All I had to go on was my grandmother's name, Julia McNeil, and the story that she was illegitimate, which was only ever referred to a couple of times that I remember - I think because it was a source of embarrassment for my mother (her daughter). On one of those occasions my dad said my grandmother Julia's mother had come to the mainland from "the islands" because she was pregnant and unmarried. Before he was shushed quiet by my mum, he said she'd worked as a servant at a "big hoose" and that it was her wealthy boss that had got her pregnant. I knew from separate discussions about the family tartan, that the "McNeil" part of the family came from Barra, so "the islands" got narrowed down to one island in particular. And that was the sum total of my knowledge.

Last year when Peter and I were on South Uist and Eriskay researching book two in his Lewis Trilogy, we were staying with our lovely friend, MaryAlex, whose house looks across the bay to Barra, and I told her the story. "But Janice," she said, "you've got to find out more - you'll have relatives here!" and immediately she got on the phone to some friends on Barra, to get the investigation underway.

The scant information I had, provided little to go on, and what little there was didn't seem to make sense. On the mainland, "big hooses" - the homes of landed gentry - are everywhere. But on Barra...? there weren't any. There weren't even any big farms that might require domestic servants or staff. MaryAlex had the wonderful thought, at one point, that perhaps my great grandmother had been working for Compton Mackenzie, when he was living on the island! Could it be that there was another writer in the family? Was Compton Mackenzie my unknown great grandfather...? But sadly, no, the dates didn't fit.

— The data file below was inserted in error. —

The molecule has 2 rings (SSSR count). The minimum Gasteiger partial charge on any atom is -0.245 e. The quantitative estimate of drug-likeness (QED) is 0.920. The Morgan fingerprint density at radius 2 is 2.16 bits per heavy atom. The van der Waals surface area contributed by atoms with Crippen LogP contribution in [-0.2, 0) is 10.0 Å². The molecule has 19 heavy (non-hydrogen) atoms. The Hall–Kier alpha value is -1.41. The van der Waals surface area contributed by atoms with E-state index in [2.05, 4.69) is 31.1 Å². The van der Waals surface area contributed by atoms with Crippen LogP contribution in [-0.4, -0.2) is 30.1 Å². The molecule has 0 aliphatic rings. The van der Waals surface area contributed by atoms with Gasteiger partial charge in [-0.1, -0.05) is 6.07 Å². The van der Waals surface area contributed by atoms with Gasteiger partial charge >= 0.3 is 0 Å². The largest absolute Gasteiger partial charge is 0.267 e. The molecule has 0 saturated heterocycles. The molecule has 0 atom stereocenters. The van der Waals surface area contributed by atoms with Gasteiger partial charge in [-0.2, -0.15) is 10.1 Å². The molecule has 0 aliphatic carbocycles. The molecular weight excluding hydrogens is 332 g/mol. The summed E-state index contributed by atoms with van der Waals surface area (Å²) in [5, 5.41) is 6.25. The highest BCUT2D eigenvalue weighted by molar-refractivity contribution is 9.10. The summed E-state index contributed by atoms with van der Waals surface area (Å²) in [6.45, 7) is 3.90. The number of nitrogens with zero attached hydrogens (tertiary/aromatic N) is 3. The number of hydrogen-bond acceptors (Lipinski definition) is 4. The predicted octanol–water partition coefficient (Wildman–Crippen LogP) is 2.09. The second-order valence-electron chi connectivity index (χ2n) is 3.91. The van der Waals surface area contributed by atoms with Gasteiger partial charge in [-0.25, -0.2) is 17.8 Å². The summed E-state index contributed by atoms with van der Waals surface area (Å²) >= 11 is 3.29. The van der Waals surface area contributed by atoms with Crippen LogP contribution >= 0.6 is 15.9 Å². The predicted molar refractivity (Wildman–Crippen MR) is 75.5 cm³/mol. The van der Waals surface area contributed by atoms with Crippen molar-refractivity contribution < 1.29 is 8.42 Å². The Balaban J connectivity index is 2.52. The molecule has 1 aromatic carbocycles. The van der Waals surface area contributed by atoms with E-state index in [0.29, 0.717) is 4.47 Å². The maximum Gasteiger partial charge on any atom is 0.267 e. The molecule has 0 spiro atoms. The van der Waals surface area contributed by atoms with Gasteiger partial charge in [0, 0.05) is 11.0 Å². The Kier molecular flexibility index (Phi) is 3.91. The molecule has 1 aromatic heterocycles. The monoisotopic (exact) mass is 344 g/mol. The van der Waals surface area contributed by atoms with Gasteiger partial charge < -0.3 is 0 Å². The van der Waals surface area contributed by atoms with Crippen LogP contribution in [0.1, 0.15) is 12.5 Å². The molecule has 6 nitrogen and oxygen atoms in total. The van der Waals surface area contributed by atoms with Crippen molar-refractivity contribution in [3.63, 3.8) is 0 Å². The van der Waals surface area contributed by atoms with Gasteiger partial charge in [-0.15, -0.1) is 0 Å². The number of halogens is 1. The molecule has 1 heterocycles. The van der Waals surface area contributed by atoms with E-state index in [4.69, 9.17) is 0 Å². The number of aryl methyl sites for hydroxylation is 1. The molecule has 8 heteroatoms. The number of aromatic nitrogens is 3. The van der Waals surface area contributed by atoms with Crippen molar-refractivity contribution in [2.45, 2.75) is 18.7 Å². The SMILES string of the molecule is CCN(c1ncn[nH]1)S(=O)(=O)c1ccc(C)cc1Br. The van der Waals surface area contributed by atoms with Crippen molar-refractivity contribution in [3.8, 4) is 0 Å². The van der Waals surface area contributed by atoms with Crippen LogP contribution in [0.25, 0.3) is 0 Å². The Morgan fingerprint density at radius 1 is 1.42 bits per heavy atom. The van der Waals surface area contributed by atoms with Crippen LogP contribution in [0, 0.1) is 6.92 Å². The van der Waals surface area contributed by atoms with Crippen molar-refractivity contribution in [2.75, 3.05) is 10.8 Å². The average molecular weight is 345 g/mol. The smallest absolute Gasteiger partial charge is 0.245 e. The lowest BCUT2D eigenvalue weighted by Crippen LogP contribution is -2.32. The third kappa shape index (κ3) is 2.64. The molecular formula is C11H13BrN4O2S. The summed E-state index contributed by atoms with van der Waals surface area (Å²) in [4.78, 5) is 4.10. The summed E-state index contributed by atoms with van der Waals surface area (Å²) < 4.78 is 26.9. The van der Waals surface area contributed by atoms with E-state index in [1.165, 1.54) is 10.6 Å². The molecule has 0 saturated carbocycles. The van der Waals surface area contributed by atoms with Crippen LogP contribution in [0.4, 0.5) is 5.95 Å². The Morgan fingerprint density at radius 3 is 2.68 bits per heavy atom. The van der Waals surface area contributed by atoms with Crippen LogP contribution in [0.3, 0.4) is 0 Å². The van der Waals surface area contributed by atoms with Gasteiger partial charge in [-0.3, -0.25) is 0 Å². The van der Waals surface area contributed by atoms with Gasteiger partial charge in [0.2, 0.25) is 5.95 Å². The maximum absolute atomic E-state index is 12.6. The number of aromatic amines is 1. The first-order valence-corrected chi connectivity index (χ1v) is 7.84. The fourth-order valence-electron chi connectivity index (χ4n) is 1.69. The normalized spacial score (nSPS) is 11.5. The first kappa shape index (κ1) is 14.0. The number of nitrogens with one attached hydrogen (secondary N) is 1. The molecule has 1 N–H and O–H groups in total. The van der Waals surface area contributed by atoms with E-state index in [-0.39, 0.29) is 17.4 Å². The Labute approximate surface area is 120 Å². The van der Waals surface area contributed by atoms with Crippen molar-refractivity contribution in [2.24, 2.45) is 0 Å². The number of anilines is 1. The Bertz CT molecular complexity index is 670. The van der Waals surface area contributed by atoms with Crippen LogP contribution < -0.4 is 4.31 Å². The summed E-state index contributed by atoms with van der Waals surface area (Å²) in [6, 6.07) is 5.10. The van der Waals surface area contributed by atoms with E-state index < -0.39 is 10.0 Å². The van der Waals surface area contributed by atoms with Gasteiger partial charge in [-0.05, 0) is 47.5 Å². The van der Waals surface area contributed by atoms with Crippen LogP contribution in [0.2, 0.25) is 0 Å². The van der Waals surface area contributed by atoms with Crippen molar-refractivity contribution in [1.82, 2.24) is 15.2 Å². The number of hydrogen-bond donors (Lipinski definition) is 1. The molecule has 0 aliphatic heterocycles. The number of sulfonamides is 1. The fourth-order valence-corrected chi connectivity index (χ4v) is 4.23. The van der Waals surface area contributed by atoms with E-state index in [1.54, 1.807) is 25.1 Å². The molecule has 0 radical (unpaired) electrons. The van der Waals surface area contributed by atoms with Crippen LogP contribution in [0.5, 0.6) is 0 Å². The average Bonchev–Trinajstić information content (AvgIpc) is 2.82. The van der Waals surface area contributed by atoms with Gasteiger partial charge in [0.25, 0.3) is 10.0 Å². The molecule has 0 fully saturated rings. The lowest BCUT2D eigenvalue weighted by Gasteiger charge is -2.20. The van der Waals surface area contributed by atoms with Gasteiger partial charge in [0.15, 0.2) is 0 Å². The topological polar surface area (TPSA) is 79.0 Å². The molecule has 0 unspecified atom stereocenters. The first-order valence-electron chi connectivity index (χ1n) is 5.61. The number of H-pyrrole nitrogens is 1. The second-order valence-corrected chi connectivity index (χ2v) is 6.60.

The vague curiosity I had was nipped in the bud and we left the Outer Herbides last year without setting foot on Barra.

This year we were back for Peter's research for the last of the trilogy, and visiting MaryAlex again, and we decided to take a day trip to Barra. The night before we set off we decided to take a look at online records and see if we could find anything else out about Julia McNeil. Amazingly it was not a very common name and within a couple of minutes, I was looking at the entry in the registrar's records for her birth in Greenock. First, was her full name: "Julia Ann Ferguson McNeil". Next, the bald statement: "illegitimate". Not a surprise, but it was sad to see the label there and hard to imagine the stigma. Further along was the mother's name: "Margaret McNeil", and a blank where the father's name should have been - so that part of the story was holding up. Then something confusing... the entry seemed to read: "her + mark witness assistant registrar..." and then a name. The "+" was't very clear... was it a "T"? No, suddenly we saw what it was. It was an "X". "her X mark" had been witnessed by the assistant registrar. She was unable to sign her name. She was unable to read or write and the assistant registrar had got her to make "her mark" in the form of an "X".